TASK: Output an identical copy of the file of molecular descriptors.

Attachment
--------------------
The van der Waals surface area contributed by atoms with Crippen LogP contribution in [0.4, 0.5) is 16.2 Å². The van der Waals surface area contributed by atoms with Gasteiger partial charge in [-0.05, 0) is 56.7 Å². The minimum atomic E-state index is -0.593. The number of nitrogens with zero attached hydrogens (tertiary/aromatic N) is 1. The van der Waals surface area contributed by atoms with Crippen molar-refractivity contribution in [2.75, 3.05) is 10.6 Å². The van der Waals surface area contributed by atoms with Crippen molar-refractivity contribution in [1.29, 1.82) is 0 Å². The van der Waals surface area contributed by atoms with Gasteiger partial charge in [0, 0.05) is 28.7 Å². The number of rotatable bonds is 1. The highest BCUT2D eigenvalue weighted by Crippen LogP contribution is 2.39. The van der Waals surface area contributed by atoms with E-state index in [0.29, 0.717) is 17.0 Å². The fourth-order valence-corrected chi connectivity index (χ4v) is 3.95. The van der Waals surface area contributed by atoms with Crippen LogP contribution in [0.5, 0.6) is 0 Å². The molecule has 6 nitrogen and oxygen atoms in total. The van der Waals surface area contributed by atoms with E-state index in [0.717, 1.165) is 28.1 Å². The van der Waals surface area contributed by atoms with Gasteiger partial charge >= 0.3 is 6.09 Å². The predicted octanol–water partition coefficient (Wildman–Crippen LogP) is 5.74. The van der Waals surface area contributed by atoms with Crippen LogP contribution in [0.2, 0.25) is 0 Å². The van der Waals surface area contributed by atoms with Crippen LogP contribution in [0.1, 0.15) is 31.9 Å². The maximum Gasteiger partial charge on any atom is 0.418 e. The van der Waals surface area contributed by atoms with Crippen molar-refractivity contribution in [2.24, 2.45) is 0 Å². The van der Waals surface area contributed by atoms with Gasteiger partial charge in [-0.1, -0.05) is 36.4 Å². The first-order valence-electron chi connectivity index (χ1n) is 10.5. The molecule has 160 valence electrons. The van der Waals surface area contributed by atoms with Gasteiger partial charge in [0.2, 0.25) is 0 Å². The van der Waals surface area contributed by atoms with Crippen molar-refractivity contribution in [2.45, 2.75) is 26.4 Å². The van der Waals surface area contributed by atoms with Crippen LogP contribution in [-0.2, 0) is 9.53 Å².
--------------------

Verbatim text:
The van der Waals surface area contributed by atoms with Crippen LogP contribution in [0.4, 0.5) is 16.2 Å². The van der Waals surface area contributed by atoms with Gasteiger partial charge in [-0.05, 0) is 56.7 Å². The minimum atomic E-state index is -0.593. The number of nitrogens with zero attached hydrogens (tertiary/aromatic N) is 1. The van der Waals surface area contributed by atoms with Crippen molar-refractivity contribution in [2.75, 3.05) is 10.6 Å². The van der Waals surface area contributed by atoms with Crippen molar-refractivity contribution in [1.29, 1.82) is 0 Å². The van der Waals surface area contributed by atoms with Gasteiger partial charge in [0, 0.05) is 28.7 Å². The number of rotatable bonds is 1. The highest BCUT2D eigenvalue weighted by Crippen LogP contribution is 2.39. The van der Waals surface area contributed by atoms with E-state index in [0.29, 0.717) is 17.0 Å². The fourth-order valence-corrected chi connectivity index (χ4v) is 3.95. The van der Waals surface area contributed by atoms with Crippen LogP contribution in [0.5, 0.6) is 0 Å². The molecule has 6 nitrogen and oxygen atoms in total. The van der Waals surface area contributed by atoms with E-state index in [0.717, 1.165) is 28.1 Å². The van der Waals surface area contributed by atoms with Gasteiger partial charge >= 0.3 is 6.09 Å². The predicted octanol–water partition coefficient (Wildman–Crippen LogP) is 5.74. The van der Waals surface area contributed by atoms with Crippen LogP contribution in [0.2, 0.25) is 0 Å². The van der Waals surface area contributed by atoms with Crippen LogP contribution in [0.1, 0.15) is 31.9 Å². The maximum Gasteiger partial charge on any atom is 0.418 e. The van der Waals surface area contributed by atoms with Crippen molar-refractivity contribution in [2.24, 2.45) is 0 Å². The van der Waals surface area contributed by atoms with Gasteiger partial charge in [-0.1, -0.05) is 36.4 Å². The first-order valence-electron chi connectivity index (χ1n) is 10.5. The molecule has 160 valence electrons. The van der Waals surface area contributed by atoms with Gasteiger partial charge in [0.2, 0.25) is 0 Å². The van der Waals surface area contributed by atoms with Crippen molar-refractivity contribution in [2.45, 2.75) is 26.4 Å². The van der Waals surface area contributed by atoms with Crippen LogP contribution in [-0.2, 0) is 9.53 Å².